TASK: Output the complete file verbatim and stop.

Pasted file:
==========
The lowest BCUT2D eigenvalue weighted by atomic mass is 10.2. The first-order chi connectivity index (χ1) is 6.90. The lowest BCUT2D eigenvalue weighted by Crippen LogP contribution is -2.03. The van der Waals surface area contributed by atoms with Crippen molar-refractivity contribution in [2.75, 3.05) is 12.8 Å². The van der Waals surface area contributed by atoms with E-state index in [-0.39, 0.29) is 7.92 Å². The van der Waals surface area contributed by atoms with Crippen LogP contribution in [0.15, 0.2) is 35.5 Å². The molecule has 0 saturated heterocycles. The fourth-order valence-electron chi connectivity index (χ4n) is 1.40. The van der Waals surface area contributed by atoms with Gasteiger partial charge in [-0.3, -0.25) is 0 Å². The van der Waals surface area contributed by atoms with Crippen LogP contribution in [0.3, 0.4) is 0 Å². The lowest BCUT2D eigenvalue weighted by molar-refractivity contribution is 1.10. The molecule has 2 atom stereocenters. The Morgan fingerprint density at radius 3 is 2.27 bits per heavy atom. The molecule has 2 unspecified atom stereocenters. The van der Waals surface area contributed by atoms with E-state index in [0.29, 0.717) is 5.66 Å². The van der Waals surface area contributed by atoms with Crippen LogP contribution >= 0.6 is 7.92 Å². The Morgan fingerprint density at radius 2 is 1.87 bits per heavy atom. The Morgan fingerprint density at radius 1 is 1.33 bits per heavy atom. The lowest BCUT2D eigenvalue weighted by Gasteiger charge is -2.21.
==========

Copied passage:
The lowest BCUT2D eigenvalue weighted by atomic mass is 10.2. The first-order chi connectivity index (χ1) is 6.90. The lowest BCUT2D eigenvalue weighted by Crippen LogP contribution is -2.03. The van der Waals surface area contributed by atoms with Crippen molar-refractivity contribution in [2.75, 3.05) is 12.8 Å². The van der Waals surface area contributed by atoms with E-state index in [-0.39, 0.29) is 7.92 Å². The van der Waals surface area contributed by atoms with Crippen LogP contribution in [0.15, 0.2) is 35.5 Å². The molecule has 0 saturated heterocycles. The fourth-order valence-electron chi connectivity index (χ4n) is 1.40. The van der Waals surface area contributed by atoms with Gasteiger partial charge in [-0.3, -0.25) is 0 Å². The van der Waals surface area contributed by atoms with Crippen LogP contribution in [0.3, 0.4) is 0 Å². The lowest BCUT2D eigenvalue weighted by molar-refractivity contribution is 1.10. The molecule has 2 atom stereocenters. The Morgan fingerprint density at radius 3 is 2.27 bits per heavy atom. The molecule has 2 unspecified atom stereocenters. The van der Waals surface area contributed by atoms with E-state index in [0.29, 0.717) is 5.66 Å². The van der Waals surface area contributed by atoms with Crippen LogP contribution >= 0.6 is 7.92 Å². The Morgan fingerprint density at radius 2 is 1.87 bits per heavy atom. The Morgan fingerprint density at radius 1 is 1.33 bits per heavy atom. The lowest BCUT2D eigenvalue weighted by Gasteiger charge is -2.21.